Lucas Samaras’s Room No.2 (1966), more often referred to as the Mirrored Room, built upon the earlier interactive art of Marcel Duchamp (Hopkins 2014). Samaras’s installation measures eight feet by ten feet; the entire space mirrored with panels, inside and out. One corner functions as a concealed door to admit ambulant viewers. Those who enter occupy a dizzying space. Reflections proliferate in an endless series, populating all six planes of the room.
This is art reconceived. No longer something to be seen, or venerated, from a distance, this is art that can literally be stepped into. Viewer becomes participant, a subject of infinite reflections. As the viewer moves, so do the reflected images, thereby challenging the notion of art as a static object. This is art overtly conscious of its ‘otherness’. It is a space set aside; an other-worldly insertion into the ordinary and the everyday. As when it was first exhibited, Room No.2 still challenges assumptions, not only about the nature of art, but about our own.
It is this sense of difference and separateness that especially connects Samaras’s installation with the experience of seers and prophets. Habakkuk’s hearing of God’s words sets him apart but so, too, does his anguished seeing (Habakkuk 1:3; 3:1–15). Habakkuk becomes a ‘place’ of acute spiritual engagement. The brutality Habakkuk witnesses is disorienting and disordering (1:14–15). Violent images multiply, shaping a future of despair. Such violence has effectively sterilized his world (3:17).
In what some may find its claustrophobic sterility, Samaras’s glass Room speaks to Habakkuk’s distress. The mirrored table and chair that are sometimes installed within Room No.2 are ambivalent presences. Their ordinary forms are rendered dysfunctional by their mirrored glass surfaces. The usual activities around a table—eating and working—need some undisturbed time. The frenetic environmental stimulus of Samaras’s room is a constant disturbance. As Habakkuk finds in the midst of his own situation of chaos, it is a struggle to hear or see beyond a current turmoil.
Hopkins, David. 2014. ‘Duchamp, Childhood, Work and Play: The Vernissage for First Papers of Surrealism, New York, 1942’, Tate Papers, 22, available at https://www.tate.org.uk/research/publications/tate-papers/22/duchamp-childhood-work-and-play-the-vernissage-for-first-papers-of-surrealism-new-york-1942 [accessed 24 September 2020]
3 A prayer of Habakʹkuk the prophet, according to Shigionʹoth.
2O Lord, I have heard the report of thee,
and thy work, O Lord, do I fear.
In the midst of the years renew it;
in the midst of the years make it known;
in wrath remember mercy.
3God came from Teman,
and the Holy One from Mount Paran.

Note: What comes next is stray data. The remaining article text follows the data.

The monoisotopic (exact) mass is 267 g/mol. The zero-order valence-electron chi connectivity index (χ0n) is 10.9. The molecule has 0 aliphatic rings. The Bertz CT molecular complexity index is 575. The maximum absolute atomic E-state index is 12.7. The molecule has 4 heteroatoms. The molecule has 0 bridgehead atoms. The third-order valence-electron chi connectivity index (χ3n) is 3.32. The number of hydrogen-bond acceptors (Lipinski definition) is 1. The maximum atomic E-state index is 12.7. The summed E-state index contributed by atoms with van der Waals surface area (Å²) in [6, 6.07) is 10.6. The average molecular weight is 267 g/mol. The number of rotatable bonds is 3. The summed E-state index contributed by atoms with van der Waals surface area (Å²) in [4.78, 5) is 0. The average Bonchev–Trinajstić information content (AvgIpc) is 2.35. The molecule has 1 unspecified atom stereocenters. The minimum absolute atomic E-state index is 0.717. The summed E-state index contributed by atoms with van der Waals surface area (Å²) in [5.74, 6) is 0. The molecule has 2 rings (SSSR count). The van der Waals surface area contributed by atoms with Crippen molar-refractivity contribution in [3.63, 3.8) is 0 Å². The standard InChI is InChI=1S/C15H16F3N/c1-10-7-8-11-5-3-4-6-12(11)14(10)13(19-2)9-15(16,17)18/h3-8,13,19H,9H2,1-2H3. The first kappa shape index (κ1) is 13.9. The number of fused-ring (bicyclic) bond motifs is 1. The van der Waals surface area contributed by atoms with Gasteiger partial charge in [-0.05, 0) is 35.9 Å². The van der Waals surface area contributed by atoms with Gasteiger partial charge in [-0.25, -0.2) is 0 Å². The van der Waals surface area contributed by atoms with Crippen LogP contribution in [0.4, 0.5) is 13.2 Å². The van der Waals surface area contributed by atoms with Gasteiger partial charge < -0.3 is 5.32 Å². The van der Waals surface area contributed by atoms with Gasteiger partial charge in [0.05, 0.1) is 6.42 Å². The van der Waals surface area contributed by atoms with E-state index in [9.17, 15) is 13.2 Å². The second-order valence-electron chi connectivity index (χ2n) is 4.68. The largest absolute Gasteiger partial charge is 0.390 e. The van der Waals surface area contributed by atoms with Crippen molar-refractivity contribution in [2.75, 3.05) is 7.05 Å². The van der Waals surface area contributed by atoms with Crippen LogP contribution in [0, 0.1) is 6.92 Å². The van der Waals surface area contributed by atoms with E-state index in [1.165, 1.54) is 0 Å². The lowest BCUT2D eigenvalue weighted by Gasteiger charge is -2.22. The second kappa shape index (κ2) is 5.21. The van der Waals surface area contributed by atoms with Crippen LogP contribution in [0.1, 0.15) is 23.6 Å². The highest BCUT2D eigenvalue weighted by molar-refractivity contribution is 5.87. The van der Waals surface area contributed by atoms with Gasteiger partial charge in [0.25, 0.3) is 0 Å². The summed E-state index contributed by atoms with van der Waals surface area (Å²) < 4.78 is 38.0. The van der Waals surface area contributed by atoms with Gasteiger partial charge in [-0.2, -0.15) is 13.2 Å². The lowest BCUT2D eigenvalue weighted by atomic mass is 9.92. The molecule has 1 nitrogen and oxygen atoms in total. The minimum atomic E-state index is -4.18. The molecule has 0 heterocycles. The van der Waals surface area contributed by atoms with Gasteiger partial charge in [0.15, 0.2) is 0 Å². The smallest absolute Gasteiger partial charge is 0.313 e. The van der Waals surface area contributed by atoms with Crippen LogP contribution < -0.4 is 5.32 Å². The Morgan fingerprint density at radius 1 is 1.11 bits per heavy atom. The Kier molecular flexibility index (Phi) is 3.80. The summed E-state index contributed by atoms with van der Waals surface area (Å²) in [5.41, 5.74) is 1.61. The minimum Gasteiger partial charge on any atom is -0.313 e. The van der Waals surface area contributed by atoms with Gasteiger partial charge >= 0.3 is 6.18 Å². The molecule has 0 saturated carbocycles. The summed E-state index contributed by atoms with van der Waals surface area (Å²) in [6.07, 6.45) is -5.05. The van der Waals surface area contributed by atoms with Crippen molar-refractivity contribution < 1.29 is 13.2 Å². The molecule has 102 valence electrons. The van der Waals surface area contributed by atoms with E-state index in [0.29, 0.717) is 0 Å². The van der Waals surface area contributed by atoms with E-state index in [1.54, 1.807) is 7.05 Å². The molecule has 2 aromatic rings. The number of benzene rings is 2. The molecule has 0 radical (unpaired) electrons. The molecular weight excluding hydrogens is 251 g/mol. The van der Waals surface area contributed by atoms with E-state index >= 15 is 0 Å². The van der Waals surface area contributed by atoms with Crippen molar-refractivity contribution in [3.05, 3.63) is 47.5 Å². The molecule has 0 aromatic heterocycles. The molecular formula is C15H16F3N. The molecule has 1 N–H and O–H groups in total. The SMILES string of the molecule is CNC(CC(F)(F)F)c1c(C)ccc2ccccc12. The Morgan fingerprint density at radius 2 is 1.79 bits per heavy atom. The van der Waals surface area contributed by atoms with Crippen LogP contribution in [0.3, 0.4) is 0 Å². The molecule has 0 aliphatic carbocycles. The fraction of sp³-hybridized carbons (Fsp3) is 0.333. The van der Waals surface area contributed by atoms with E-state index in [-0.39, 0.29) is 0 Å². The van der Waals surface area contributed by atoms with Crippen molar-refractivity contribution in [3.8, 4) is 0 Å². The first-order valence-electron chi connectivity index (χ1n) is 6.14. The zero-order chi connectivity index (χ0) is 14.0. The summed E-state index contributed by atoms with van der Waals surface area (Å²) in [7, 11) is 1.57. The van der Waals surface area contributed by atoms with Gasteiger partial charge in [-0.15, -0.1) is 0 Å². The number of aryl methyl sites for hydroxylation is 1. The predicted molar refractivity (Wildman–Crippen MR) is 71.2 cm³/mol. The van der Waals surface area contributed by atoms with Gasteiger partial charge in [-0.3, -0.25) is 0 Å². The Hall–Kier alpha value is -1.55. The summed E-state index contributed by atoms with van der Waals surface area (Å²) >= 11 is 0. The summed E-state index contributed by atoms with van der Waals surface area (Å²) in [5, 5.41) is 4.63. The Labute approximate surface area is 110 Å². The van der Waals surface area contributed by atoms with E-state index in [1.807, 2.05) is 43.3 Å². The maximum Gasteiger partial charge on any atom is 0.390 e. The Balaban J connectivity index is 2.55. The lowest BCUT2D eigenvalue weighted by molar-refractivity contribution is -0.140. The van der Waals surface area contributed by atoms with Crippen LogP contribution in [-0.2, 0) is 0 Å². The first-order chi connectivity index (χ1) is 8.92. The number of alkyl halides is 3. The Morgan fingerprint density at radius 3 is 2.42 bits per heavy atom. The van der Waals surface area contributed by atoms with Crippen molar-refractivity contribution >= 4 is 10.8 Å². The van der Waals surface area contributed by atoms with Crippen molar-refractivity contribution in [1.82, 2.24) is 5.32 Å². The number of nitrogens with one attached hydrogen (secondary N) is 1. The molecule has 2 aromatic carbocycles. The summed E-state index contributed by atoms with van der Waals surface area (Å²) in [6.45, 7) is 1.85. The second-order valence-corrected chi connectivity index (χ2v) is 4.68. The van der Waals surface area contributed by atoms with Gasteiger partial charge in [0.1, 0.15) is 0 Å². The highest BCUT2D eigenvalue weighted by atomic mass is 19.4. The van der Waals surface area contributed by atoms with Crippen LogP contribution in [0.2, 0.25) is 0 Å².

His glory covered the heavens,
and the earth was full of his praise. Selah
4His brightness was like the light,
rays flashed from his hand;
and there he veiled his power.
5Before him went pestilence,
and plague followed close behind.
6He stood and measured the earth;
he looked and shook the nations;
then the eternal mountains were scattered,
the everlasting hills sank low.
His ways were as of old.
7I saw the tents of Cushan in affliction;
the curtains of the land of Midʹian did tremble.
8Was thy wrath against the rivers, O Lord?
Was thy anger against the rivers,
or thy indignation against the sea,
when thou didst ride upon thy horses,
upon thy chariot of victory?
9Thou didst strip the sheath from thy bow,
and put the arrows to the string. Selah
Thou didst cleave the earth with rivers.
10The mountains saw thee, and writhed;
the raging waters swept on;
the deep gave forth its voice,
it lifted its hands on high.
11The sun and moon stood still in their habitation
at the light of thine arrows as they sped,
at the flash of thy glittering spear.
12Thou didst bestride the earth in fury,
thou didst trample the nations in anger.
13Thou wentest forth for the salvation of thy people,
for the salvation of thy anointed.
Thou didst crush the head of the wicked,
laying him bare from thigh to neck. Selah
14Thou didst pierce with thy shafts the head of his warriors,
who came like a whirlwind to scatter me,
rejoicing as if to devour the poor in secret.
15Thou didst trample the sea with thy horses,
the surging of mighty waters.
16I hear, and my body trembles,
my lips quiver at the sound;
rottenness enters into my bones,
my steps totter beneath me.
I will quietly wait for the day of trouble
to come upon people who invade us.
17Though the fig tree do not blossom,
nor fruit be on the vines,
the produce of the olive fail
and the fields yield no food,
the flock be cut off from the fold
and there be no herd in the stalls,
18yet I will rejoice in the Lord,
I will joy in the God of my salvation.
19God, the Lord, is my strength;
he makes my feet like hinds’ feet,
he makes me tread upon my high places.
To the choirmaster: with stringed instruments.